02/02/2018 12:11 SAST | Updated 02/02/2018 12:11 SAST

MultiChoice: With Great Power Comes Greater Transparency

Experts say MultiChoice should release the full report on its contract with ANN7 because of the role the channel plays within South Africa's media landscape.


MultiChoice choosing to keep their full report on ANN7 behind closed doors is not doing its public image any favours -- the company's dominance in the pay-TV market requires an adherence to a higher threshold of transparency.

This according to experts who spoke to HuffPost SA on Friday, all of whom said that MultiChoice had a responsibility to the public to come clean about its dealings with the former Gupta-owned news channel.

The DA also announced on Friday that it had submitted an application to MultiChoice in terms of the Promotion of Access to Information Act (PAIA) to request the full report.

"Instead of providing substantial answers, MultiChoice's press briefing on Wednesday left the public with more questions than answers. If MultiChoice has nothing to hide, it will willingly make this document public," DA spokesperson Phumzile Van Damme said.

"Only the full truth will get MultiChoice out of this mess. We need to know what mistakes were made, why no one is being held accountable and whether the money of those who are DStv subscribers may have been used to grease Gupta palms."

Media Monitoring Africa's William Bird said because of the monopoly it holds in the South African pay-TV market, whatever decisions MultiChoice makes has an impact on the entire sector.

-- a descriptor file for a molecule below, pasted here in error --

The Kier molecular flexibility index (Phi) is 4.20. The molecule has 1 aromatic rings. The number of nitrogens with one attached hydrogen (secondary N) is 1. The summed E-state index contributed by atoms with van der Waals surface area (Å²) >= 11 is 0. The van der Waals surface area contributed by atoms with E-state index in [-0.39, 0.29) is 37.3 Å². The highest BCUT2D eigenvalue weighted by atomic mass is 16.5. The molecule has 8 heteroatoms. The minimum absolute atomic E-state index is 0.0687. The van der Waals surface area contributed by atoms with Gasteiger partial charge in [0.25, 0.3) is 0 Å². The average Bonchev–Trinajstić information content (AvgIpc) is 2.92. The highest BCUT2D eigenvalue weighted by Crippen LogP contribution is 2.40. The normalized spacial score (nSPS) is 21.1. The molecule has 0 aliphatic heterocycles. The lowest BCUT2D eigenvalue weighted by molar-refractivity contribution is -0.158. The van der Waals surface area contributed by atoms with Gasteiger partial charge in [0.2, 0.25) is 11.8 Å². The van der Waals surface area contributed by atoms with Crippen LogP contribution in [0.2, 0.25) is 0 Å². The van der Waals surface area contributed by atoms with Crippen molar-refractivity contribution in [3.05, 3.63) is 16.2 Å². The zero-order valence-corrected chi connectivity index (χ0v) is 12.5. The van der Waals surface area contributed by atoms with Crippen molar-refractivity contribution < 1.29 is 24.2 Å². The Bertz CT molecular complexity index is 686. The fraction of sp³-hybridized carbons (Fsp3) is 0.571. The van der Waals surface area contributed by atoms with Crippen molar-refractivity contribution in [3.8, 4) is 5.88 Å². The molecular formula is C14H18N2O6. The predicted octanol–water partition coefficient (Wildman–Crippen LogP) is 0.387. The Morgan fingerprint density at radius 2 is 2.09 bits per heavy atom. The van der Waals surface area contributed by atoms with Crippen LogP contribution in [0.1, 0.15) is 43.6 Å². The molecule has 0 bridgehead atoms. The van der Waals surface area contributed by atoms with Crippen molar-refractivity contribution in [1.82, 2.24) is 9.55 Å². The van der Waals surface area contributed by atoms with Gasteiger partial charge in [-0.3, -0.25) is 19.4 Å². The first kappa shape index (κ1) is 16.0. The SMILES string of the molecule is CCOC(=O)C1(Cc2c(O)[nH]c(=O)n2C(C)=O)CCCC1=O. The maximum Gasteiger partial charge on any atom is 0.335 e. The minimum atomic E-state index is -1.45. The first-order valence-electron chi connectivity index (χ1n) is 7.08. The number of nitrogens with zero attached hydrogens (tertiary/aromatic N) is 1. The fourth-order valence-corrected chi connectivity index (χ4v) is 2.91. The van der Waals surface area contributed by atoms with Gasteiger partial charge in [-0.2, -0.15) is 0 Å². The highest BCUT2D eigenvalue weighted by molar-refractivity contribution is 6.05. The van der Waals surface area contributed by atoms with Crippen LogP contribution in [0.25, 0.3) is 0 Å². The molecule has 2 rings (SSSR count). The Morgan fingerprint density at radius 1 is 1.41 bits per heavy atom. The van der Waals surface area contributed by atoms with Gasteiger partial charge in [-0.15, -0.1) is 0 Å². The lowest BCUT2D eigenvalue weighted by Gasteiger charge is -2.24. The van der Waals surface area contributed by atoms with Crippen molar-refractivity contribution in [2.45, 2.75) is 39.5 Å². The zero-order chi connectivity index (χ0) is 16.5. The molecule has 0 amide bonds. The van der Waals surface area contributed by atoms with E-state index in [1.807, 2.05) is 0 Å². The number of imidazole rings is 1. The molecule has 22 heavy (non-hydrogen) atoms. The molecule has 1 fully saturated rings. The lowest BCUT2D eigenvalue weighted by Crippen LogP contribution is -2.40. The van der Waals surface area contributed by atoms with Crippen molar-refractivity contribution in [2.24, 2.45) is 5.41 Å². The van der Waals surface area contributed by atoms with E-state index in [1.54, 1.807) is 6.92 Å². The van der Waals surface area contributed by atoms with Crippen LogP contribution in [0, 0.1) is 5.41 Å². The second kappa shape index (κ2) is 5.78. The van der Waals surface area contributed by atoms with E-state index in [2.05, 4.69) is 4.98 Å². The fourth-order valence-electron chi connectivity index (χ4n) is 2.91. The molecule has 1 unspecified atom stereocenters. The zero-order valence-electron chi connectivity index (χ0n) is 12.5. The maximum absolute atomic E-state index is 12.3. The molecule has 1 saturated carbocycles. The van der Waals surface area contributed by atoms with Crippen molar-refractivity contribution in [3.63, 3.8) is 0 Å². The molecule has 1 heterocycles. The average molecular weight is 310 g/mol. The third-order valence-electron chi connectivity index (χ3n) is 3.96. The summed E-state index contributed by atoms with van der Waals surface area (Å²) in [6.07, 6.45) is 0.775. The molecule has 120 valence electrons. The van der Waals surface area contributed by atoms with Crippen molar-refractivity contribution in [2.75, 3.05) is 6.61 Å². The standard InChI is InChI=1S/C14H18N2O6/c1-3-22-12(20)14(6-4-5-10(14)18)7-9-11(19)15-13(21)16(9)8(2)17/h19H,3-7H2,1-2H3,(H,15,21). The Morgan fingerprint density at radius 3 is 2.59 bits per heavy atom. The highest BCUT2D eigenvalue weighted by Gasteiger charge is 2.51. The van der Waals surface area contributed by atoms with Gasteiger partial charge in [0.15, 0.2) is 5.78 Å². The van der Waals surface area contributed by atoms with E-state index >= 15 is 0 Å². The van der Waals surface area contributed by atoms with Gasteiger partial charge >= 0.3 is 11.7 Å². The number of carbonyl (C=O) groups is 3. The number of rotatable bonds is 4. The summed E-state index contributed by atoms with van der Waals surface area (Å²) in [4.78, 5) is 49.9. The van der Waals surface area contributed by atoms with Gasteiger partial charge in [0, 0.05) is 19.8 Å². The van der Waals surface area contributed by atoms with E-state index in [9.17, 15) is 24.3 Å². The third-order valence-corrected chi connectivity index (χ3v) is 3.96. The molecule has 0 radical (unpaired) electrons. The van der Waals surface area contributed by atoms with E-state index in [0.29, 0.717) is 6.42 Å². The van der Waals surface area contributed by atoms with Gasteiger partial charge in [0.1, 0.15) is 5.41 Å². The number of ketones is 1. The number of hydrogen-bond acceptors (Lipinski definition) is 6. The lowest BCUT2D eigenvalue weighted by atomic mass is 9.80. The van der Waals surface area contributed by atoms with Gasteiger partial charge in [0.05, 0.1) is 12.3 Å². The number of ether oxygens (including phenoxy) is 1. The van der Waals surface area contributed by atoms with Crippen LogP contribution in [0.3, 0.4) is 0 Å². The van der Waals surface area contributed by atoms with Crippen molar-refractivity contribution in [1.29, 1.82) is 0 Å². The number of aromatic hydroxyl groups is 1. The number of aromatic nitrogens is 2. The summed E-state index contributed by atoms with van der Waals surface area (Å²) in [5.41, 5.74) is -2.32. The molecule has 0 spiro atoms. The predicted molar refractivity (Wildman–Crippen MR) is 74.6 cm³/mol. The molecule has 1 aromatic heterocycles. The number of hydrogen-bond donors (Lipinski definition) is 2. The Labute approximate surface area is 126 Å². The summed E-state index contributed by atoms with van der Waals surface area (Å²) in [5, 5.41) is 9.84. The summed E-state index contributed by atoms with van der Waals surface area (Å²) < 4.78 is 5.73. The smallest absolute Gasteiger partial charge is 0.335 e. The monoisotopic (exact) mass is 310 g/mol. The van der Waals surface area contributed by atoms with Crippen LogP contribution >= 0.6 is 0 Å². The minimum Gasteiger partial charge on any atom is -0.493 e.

READ: Why MultiChoice Needs To Release Its Full Report On ANN7.

"Because they are a large commercial entity, they should be held to a far greater level of accountability to the public... They are the only show in town and it means the public has no other option but [for] them. When they take a decision not to renew a contract of a 24-hour news channel, it is not something that should be taken lightly," Bird said.

"Because of the power they wield, they must make the report public for scrutiny and interrogation."

MultiChoice on Wednesday announced that it would not renew its contract to host ANN7 after its Board had instituted an investigation, bringing in auditors and a law firm to assist it. The investigation found no evidence of corruption or "payments in return for assistance with achieving its policy objectives".

The University of Witwatersrand's professor Jannie Rossouw said it was normally the media who demanded full transparency, but now the "boot is on the other foot".

"It is difficult to predict how this may affect the company in the long term. It is a monopoly based on efficiency and should be judged differently from monopolies based on law, like Eskom. The judgement should be just as harsh," Rossouw said.

"Companies in a monopoly position act differently to those who aren't. This is what we are seeing now."

READ: Did MultiChoice Make The Right Decision?

South African National Editors' Forum director Kate Skinner MultiChoice's business dealings are in the public interest.

"They play a powerful role in the media landscape. They own 98 percent of the subscription market and are in half of our houses. Therefore, its business interests are absolutely in the public interest. It requires particular transparency because of its power," Skinner said.

"The more information they put out, the greater the possibility people will take their sentiment seriously and it will also help to stop the rumour-mongering."